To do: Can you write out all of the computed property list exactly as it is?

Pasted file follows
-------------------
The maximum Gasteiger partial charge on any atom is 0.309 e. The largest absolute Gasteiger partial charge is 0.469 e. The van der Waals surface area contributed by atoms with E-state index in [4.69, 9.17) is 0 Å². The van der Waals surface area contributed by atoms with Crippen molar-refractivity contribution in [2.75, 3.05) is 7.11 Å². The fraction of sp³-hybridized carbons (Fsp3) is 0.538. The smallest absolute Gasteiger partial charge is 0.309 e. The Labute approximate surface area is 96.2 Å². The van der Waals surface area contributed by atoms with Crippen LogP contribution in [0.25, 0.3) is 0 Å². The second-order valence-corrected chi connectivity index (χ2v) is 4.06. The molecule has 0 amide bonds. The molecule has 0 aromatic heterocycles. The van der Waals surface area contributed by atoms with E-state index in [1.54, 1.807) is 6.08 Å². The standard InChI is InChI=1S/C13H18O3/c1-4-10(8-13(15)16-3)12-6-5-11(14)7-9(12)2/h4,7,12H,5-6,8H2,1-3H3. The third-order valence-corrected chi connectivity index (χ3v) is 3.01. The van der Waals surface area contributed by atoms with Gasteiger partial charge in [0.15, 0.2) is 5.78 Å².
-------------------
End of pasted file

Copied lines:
The maximum Gasteiger partial charge on any atom is 0.309 e. The largest absolute Gasteiger partial charge is 0.469 e. The van der Waals surface area contributed by atoms with E-state index in [4.69, 9.17) is 0 Å². The van der Waals surface area contributed by atoms with Crippen molar-refractivity contribution in [2.75, 3.05) is 7.11 Å². The fraction of sp³-hybridized carbons (Fsp3) is 0.538. The smallest absolute Gasteiger partial charge is 0.309 e. The Labute approximate surface area is 96.2 Å². The van der Waals surface area contributed by atoms with Crippen LogP contribution in [0.25, 0.3) is 0 Å². The second-order valence-corrected chi connectivity index (χ2v) is 4.06. The molecule has 0 amide bonds. The molecule has 0 aromatic heterocycles. The van der Waals surface area contributed by atoms with E-state index in [1.54, 1.807) is 6.08 Å². The standard InChI is InChI=1S/C13H18O3/c1-4-10(8-13(15)16-3)12-6-5-11(14)7-9(12)2/h4,7,12H,5-6,8H2,1-3H3. The third-order valence-corrected chi connectivity index (χ3v) is 3.01. The van der Waals surface area contributed by atoms with Gasteiger partial charge in [0.15, 0.2) is 5.78 Å².